The US outlook is weakening; Economists say democratic sweep is best for stimulus: Reuters poll


BENGALURU (Reuters) – The outlook for the US economy has darkened as the presidential election approaches, according to a Reuters poll that showed that a recent resurgence of new coronavirus cases was at high risk of stopping the economic recovery.

FILE PHOTO: A “We’re Hiring” billboard is seen at the entrance of a restaurant in Miami, Florida, United States May 18, 2020. REUTERS / Marco Bello / File Photo

New coronavirus infections recently reached record levels in the United States, and the number of Americans hospitalized with COVID-19 hit a two-month high, resulting in further restrictions. In Europe, many countries have also reimposed measures to curb the spread of the disease.

Rapidly rising case numbers and uncertainty over a budget relief bill resulted in the strongest U.S. stock market sell-off in a month, with the benchmark S&P 500 posting its biggest daily decline in four weeks on Monday , flattening the yield curve of the US Treasury.

Nearly two-thirds of 58 economists who answered a supplemental question in the Oct. 16-26 poll said there was a high risk that the U.S. economic rebound could be interrupted by the surge in coronavirus cases, including five who said it was very high.

“The pace of recovery is already slowing as households and businesses grapple with the impact of the foreclosure and the virus,” said Philip Marey, senior US strategist at Rabobank. “Meanwhile, the extension of the fiscal stimulus has not yet arrived, is late and will likely be modest.”

Reuters poll: US economic outlook –

The result of the November 3 presidential election, if available quickly, could quickly end the deadlock on a second fiscal stimulus bill.

“The outcome of the election will likely dictate the trajectory of further stimulus,” noted Michelle Meyer, head of the US economy at Bank of America Securities.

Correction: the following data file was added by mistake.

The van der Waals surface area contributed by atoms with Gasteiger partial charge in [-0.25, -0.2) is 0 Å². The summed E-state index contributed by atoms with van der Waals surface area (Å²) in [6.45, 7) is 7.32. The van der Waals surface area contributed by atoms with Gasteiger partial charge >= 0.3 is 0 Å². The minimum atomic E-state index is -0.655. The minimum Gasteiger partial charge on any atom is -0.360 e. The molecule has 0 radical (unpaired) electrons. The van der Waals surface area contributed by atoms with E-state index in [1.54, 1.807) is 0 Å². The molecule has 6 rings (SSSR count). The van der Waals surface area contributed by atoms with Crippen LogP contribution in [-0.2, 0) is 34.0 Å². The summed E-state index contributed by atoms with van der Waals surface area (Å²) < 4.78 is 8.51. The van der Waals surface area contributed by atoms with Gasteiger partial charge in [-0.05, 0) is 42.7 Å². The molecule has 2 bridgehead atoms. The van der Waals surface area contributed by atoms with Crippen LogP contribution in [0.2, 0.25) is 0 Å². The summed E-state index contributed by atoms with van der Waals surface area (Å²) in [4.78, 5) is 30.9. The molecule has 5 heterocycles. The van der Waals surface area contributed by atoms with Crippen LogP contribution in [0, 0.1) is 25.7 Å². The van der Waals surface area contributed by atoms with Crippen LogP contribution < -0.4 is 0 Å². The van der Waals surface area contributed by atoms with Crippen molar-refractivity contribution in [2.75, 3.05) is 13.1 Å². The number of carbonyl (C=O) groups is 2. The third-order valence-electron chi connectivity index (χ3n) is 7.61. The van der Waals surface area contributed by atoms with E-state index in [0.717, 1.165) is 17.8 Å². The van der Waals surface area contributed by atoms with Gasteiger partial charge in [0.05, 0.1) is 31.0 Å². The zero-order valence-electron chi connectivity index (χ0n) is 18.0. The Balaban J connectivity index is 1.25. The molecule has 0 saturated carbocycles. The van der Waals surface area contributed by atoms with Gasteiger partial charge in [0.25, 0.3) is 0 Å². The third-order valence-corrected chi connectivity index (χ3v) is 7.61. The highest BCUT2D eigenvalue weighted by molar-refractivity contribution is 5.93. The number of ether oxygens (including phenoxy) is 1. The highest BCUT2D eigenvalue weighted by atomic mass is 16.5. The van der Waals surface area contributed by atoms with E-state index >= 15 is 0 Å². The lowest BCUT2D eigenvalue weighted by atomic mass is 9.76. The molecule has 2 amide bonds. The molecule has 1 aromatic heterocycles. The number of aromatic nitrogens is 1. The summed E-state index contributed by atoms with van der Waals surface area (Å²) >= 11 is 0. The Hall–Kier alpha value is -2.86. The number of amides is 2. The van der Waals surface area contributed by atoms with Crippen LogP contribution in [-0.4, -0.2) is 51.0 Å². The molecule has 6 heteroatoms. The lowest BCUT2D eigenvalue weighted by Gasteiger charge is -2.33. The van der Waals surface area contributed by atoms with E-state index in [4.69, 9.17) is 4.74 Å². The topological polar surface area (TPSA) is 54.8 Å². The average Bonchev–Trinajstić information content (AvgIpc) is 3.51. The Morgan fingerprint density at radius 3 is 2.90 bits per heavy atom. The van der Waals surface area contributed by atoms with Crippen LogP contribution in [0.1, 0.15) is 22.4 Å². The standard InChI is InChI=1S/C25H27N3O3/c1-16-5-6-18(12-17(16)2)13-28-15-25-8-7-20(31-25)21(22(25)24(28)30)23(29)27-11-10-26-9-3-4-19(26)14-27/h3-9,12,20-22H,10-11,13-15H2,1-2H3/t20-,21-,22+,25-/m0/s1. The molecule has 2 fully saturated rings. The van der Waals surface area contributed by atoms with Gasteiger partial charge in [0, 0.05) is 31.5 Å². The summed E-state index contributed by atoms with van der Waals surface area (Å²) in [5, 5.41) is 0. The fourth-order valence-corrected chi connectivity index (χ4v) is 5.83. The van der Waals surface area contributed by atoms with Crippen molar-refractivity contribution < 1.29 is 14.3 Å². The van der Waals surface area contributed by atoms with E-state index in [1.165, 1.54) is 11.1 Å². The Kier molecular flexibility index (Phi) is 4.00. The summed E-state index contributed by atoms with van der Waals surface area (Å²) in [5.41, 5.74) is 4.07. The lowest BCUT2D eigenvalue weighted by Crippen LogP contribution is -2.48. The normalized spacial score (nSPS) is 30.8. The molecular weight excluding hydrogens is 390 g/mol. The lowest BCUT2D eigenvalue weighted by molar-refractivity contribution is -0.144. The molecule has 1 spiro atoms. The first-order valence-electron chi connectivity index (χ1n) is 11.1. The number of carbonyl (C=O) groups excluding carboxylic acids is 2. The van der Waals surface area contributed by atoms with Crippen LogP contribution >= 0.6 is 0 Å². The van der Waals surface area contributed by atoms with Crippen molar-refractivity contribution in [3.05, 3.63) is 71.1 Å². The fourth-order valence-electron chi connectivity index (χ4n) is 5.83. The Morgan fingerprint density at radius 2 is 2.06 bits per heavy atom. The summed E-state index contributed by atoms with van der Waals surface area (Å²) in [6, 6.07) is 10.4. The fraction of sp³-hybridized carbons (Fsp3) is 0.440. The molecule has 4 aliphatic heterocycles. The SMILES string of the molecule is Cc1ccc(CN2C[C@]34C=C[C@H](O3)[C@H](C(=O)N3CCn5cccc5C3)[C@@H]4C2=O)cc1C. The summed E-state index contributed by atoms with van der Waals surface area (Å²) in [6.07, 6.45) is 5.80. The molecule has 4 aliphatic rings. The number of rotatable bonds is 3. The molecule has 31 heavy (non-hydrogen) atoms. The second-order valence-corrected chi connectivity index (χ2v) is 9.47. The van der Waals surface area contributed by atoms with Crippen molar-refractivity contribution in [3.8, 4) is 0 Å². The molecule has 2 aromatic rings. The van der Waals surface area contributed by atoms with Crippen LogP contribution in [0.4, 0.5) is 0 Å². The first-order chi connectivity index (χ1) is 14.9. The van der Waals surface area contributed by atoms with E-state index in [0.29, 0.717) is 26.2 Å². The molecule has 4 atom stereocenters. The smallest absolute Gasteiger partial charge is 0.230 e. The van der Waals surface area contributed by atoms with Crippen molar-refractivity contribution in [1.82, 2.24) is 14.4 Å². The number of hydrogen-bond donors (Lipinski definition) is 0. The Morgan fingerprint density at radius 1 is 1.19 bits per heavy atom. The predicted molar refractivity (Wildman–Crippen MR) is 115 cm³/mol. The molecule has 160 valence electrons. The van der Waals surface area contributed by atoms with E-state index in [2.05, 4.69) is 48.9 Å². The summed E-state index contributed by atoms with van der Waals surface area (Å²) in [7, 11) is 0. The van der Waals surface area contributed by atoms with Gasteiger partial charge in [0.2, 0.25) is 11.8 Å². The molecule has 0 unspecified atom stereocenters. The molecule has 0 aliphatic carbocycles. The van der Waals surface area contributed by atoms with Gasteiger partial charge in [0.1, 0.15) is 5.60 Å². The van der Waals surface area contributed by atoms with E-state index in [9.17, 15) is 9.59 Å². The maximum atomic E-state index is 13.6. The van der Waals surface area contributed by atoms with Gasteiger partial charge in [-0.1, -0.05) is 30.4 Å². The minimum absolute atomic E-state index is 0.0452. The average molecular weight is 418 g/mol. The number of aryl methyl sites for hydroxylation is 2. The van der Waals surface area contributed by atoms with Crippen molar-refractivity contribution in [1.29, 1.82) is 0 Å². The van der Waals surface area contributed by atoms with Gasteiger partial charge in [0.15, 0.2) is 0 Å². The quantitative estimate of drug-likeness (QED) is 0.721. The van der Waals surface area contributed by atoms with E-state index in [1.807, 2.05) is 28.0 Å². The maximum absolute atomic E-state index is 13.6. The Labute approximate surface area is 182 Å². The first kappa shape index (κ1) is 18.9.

“A clear victory could speed up the stimulus negotiations. In the event of contested elections, the political environment creates a challenge for further stimulus. “

According to nearly 75% of the 59 analysts who answered a supplementary question, democratic oversight of the Senate, along with the victory of party presidential candidate Joe Biden, should lead to a stronger economic recovery in the near term.

Opinion polls suggest increasing likelihood of a Democratic net sweep, which could pave the way for massive fiscal stimulus in early 2021, focusing on income support and energy infrastructure investment projects at the forefront, ”said James Knightley, Chief International Economist at ING.

Reuters poll: which US election outcome will lead to a stronger economic recovery in the near term?

But one of the biggest economic worries stemming from the pandemic is high unemployment. More than 80%, or 41 of 49 respondents, said the unemployment rate in the United States would not return to pre-COVID-19 levels until at least 2023, including two respondents who said it would never.

The larger poll showed that the unemployment rate was on average 8.3% this year, 6.8% thereafter and 5.5% in 2022. It was 3.5% earlier this year before the pandemic does not set in.

The economy contracted in the second quarter at an annualized rate of 31.4%, its largest decline in at least 73 years. It is expected to grow 4% this quarter after an expected record rebound of 31% in the last quarter.

But growth is now expected to slow further in each quarter of next year, and much more than expected last month.

For this year, the world’s largest economy is expected to shrink by 4%, according to a poll of 120 economists.

The consensus for 2021 and 2022 was 3.7% and 2.9% growth, respectively.

About two-thirds of respondents, or 41 out of 62, said their forecast was based on another round of fiscal stimulus.

Among economists who expect more stimulus, the median was $ 1.8 trillion, in a range of $ 0.5 to $ 3.5 trillion.

“If the markets sell off violently and economic data deteriorates, we could see Washington easing the way through stimulus even in a very controversial environment,” added Meyer of BofA.

Reporting by Shrutee Sarkar; Poll by Tushar Goenka and Richa Rebello; Editing by Ross Finley and Bernadette Baum


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